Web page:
Saturday, 24 December 2011

Dumb and Dumber

I finally got around to watching the film Dumb and Dumber starring Jim Carrey and Jeff Daniels, a mere seventeen years after it first came out, and laughed so much I cried. Carrey can be extremely annoying, but in this case the humour works - although the characters are stupid, the film is in fact rather intelligently written and tightly directed. Which brings me to today's subject: these posters on the Tube showing bright young things holding up placards inscribed 'I WISH...' So what is that about? There are several versions of the poster with different wishes, and a helpful Internet address links to a lot more. Obviously this is about selling clothes but for once, the advertisements divert attention away from the main object into this eye catching sidetrack. Quite an annoying sidetrack, given the banal wishes and cloying cluelessness they express. I mean, if you can make a wish, it might as well be a decently ambitious one, not just some modest passing fancy. Like those three wishes jokes, you should be careful what you wish for.

The wishes fall into neat categories. Modest wishes (I wish more fun [sic], I wish for a puppy, not to be bored). Ridiculous fantasy wishes (I wish for international travel to be free, to travel the universe in a spaceship). Flaky wishes to change the world (I wish for people to realise their happiness, I wish love to all my loved ones) and the frankly self-centred (I wish to have everything I ever wished for). The standard stuff of the internet age I suppose, all those half-considered contributions vying for attention. The pleased look on the models' faces combined with the nonsense wishes is what I find annoying, but I suppose the target audience will love it, and maybe even send in their own wishes. "I wish for a puppy." Grow up, buy yourself a puppy if you really want one. There are some more personal statements that make a bit more sense (I wish to live in the same city as my sister, I wish to have my book published) . One I rather like runs, 'I wish people on our planet [would] start working together and not against each other'. I don't think that's what the advertising agency was looking for though. It's almost as if stupidity sells.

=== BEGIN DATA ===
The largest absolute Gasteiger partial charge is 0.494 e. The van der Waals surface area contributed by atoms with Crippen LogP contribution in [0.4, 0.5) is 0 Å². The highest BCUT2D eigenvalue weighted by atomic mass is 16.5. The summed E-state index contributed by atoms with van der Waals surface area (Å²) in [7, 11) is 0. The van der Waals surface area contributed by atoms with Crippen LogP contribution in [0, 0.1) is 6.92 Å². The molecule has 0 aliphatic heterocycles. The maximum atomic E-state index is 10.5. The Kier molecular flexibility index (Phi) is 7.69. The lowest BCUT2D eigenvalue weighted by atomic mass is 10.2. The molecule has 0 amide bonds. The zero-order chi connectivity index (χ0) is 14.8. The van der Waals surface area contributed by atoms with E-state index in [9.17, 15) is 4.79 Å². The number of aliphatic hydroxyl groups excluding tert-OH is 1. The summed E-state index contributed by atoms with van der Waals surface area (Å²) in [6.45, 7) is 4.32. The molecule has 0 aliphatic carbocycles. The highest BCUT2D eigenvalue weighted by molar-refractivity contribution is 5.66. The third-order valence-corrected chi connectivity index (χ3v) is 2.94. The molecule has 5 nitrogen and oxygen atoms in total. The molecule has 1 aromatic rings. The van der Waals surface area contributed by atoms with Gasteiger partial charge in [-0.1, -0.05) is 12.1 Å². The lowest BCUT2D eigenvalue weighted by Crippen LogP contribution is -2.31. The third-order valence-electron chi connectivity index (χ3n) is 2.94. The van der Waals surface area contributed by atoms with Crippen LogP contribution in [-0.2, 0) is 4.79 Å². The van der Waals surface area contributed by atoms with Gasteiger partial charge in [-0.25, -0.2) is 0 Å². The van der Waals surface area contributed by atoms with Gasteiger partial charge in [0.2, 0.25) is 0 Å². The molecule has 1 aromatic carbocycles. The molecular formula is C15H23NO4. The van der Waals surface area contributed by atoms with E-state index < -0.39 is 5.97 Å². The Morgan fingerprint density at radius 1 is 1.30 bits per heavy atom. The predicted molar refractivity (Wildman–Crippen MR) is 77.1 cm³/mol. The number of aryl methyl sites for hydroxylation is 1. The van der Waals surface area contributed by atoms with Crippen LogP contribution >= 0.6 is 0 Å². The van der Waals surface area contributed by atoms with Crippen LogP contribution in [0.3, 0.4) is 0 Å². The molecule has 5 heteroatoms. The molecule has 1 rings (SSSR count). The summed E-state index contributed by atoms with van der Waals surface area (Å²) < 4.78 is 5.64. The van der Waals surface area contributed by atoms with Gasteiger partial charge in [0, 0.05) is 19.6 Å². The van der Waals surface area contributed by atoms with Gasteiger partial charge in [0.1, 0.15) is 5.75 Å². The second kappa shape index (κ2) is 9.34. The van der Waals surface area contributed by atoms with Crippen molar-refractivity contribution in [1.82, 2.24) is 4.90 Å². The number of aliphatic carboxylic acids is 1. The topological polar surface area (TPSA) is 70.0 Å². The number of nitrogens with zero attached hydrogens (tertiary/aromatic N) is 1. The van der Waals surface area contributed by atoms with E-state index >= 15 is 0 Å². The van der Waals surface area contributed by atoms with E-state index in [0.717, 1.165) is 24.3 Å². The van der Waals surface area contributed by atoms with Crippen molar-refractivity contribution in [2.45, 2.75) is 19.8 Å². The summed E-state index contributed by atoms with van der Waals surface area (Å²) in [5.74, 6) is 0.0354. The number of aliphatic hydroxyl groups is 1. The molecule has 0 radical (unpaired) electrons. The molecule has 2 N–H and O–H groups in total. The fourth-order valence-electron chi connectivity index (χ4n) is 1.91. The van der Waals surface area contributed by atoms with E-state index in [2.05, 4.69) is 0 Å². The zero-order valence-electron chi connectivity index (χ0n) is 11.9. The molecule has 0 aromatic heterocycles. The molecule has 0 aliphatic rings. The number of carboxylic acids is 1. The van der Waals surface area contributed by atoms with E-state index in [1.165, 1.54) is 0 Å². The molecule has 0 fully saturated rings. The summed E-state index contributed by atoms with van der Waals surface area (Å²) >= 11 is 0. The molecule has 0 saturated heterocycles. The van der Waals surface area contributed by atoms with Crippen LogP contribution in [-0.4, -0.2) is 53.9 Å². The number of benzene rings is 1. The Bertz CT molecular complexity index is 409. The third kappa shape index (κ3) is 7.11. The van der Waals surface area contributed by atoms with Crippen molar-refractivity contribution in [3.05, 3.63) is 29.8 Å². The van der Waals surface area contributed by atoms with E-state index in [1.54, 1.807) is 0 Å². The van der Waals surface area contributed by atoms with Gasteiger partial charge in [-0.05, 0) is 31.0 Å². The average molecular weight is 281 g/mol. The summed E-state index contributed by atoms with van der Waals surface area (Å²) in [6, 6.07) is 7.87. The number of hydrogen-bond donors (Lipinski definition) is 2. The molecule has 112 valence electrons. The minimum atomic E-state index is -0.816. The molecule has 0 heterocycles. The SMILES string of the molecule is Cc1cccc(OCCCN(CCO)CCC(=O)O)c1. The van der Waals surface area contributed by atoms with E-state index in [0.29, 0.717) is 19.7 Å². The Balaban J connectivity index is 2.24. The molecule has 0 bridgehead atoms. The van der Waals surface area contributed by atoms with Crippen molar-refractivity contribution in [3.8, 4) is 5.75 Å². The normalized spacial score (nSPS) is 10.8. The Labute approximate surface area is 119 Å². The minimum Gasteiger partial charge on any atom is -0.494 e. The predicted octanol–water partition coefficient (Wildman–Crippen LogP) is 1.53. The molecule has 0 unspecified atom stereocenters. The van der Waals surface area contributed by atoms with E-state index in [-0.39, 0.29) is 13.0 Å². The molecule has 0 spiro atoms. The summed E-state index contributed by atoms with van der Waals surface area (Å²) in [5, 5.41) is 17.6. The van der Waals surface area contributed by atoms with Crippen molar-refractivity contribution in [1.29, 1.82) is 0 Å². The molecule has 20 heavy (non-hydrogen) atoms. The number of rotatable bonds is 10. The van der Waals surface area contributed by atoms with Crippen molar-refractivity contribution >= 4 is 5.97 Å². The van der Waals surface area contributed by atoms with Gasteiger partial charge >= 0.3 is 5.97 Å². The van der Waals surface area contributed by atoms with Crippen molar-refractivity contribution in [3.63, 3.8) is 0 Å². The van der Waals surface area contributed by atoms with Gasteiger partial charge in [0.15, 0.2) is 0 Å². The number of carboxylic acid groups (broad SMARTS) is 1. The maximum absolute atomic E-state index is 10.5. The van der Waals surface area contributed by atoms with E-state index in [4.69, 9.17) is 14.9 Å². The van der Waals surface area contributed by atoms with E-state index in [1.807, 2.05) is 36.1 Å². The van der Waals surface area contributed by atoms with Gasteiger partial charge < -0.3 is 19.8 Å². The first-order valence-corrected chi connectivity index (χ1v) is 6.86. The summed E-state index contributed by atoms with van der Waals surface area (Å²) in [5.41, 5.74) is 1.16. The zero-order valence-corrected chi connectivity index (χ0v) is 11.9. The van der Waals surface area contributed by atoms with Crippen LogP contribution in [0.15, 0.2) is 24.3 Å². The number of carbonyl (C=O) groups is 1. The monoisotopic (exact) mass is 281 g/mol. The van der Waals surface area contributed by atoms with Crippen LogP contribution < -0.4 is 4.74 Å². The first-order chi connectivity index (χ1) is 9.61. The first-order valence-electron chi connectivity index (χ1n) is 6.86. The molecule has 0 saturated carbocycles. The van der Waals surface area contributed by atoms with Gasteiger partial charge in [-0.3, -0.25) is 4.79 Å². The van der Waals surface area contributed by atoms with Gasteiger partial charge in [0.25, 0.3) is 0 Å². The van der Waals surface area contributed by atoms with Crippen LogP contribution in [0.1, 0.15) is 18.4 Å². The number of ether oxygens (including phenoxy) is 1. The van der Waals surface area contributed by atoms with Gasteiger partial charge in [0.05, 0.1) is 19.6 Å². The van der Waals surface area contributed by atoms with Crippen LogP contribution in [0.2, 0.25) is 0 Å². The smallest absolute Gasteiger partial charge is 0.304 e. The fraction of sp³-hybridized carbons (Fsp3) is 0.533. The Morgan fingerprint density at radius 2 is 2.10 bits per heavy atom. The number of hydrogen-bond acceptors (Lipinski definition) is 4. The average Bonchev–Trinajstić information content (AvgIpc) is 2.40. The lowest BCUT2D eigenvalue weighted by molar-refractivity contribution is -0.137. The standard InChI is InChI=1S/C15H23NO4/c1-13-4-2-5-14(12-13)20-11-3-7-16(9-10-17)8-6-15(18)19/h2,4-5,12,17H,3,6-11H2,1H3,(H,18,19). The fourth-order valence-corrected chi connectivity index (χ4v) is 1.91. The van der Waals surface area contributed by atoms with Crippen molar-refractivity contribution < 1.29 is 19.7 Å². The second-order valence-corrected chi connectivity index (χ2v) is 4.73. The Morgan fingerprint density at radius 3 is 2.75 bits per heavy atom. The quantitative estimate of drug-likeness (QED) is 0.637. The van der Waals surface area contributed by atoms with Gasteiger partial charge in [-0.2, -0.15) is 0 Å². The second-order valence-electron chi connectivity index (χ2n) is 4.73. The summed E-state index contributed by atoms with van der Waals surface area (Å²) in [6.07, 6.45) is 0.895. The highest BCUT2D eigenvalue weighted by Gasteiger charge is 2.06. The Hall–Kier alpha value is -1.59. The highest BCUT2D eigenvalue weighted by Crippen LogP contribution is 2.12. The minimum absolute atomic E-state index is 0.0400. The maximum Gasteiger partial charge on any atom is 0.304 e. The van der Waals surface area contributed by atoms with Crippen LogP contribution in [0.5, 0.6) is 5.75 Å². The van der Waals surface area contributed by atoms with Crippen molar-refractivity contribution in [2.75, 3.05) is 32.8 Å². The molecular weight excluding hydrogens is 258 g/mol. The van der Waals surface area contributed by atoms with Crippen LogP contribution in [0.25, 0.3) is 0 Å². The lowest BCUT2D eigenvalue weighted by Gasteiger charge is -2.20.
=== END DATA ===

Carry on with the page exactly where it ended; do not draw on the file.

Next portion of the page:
"Make a wish at"

Wednesday, 14 December 2011

Fitzrovia's fading mural

Half way down Tottenham Court Road is a gap in the shops, an open space called  Whitfield Gardens. It was once a burial ground, and then made into a public park in 1895. In 1945 a German bomb flattened the Georgian houses that separated it from Tottenham Court Road, making the larger space that exists now. All very typical of London: what's left is an accident of circumstances, an odd space  with the single surviving building sitting isolated in the middle of an expanse of concrete paving.
And dominating that space is the 1980 Fitzrovia Mural, faded and peeling, and covered in graffiti as high up as the spray-can artists can reach. People are quite attached to this mural. There was a fashion for murals at that point in history, and this one was commissioned by Camden Council, who own the building it is painted on. The Fitzrovia Neighbourhood Association are campaigning to get it restored, although realistically they admit the wall would have to be repaired first, so the whole thing would actually need to be re-painted from scratch. Some of the subjects are local characters of the time, perhaps not all of them forgotten. There are some nice touches with contemporary relevance: the cigarette advertisement featuring a death's head, the machines spewing out bills and final demands, and of course the developer's crane towering over everything else. Even so, it doesn't have the historic value of the Cable Street Anti-Fascist mural or the Hackney Peace Carnival mural, both in much better condition.